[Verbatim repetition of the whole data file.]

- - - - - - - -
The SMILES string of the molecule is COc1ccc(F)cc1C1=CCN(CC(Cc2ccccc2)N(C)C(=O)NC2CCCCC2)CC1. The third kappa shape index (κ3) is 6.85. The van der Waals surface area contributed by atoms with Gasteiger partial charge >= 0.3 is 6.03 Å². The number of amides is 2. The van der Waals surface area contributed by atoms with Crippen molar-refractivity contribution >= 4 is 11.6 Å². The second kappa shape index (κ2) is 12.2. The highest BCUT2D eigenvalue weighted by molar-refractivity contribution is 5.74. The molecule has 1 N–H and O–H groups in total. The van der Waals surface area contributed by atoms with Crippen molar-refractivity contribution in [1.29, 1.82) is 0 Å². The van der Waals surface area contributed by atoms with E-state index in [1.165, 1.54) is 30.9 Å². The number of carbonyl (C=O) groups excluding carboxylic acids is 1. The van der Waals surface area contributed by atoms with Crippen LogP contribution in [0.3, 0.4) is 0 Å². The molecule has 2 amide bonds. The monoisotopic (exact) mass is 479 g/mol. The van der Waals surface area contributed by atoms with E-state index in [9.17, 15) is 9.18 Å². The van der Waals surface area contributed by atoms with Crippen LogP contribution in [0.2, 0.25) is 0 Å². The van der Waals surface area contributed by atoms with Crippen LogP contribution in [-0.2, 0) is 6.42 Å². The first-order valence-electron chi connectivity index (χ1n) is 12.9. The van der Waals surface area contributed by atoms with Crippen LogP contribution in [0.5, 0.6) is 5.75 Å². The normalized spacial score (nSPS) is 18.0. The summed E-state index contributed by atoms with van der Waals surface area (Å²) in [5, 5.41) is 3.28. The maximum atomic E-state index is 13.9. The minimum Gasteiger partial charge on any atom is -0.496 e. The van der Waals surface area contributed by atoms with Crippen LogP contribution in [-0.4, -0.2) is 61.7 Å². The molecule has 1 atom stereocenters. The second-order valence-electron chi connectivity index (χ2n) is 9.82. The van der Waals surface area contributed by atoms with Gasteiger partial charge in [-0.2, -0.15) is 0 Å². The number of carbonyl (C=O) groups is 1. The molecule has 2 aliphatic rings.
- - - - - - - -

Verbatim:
The SMILES string of the molecule is COc1ccc(F)cc1C1=CCN(CC(Cc2ccccc2)N(C)C(=O)NC2CCCCC2)CC1. The third kappa shape index (κ3) is 6.85. The van der Waals surface area contributed by atoms with Gasteiger partial charge >= 0.3 is 6.03 Å². The number of amides is 2. The van der Waals surface area contributed by atoms with Crippen molar-refractivity contribution >= 4 is 11.6 Å². The second kappa shape index (κ2) is 12.2. The highest BCUT2D eigenvalue weighted by molar-refractivity contribution is 5.74. The molecule has 1 N–H and O–H groups in total. The van der Waals surface area contributed by atoms with Crippen molar-refractivity contribution in [1.29, 1.82) is 0 Å². The van der Waals surface area contributed by atoms with E-state index in [1.165, 1.54) is 30.9 Å². The number of carbonyl (C=O) groups excluding carboxylic acids is 1. The van der Waals surface area contributed by atoms with Crippen LogP contribution in [0.3, 0.4) is 0 Å². The molecule has 2 amide bonds. The monoisotopic (exact) mass is 479 g/mol. The van der Waals surface area contributed by atoms with E-state index in [9.17, 15) is 9.18 Å². The van der Waals surface area contributed by atoms with Crippen LogP contribution in [0.2, 0.25) is 0 Å². The van der Waals surface area contributed by atoms with Crippen LogP contribution in [-0.2, 0) is 6.42 Å². The first-order valence-electron chi connectivity index (χ1n) is 12.9. The van der Waals surface area contributed by atoms with Crippen LogP contribution in [0.5, 0.6) is 5.75 Å². The normalized spacial score (nSPS) is 18.0. The summed E-state index contributed by atoms with van der Waals surface area (Å²) in [5, 5.41) is 3.28. The maximum atomic E-state index is 13.9. The minimum Gasteiger partial charge on any atom is -0.496 e. The van der Waals surface area contributed by atoms with Crippen LogP contribution in [-0.4, -0.2) is 61.7 Å². The molecule has 1 atom stereocenters. The second-order valence-electron chi connectivity index (χ2n) is 9.82. The van der Waals surface area contributed by atoms with Gasteiger partial charge in [-0.2, -0.15) is 0 Å². The number of carbonyl (C=O) groups is 1. The molecule has 2 aliphatic rings.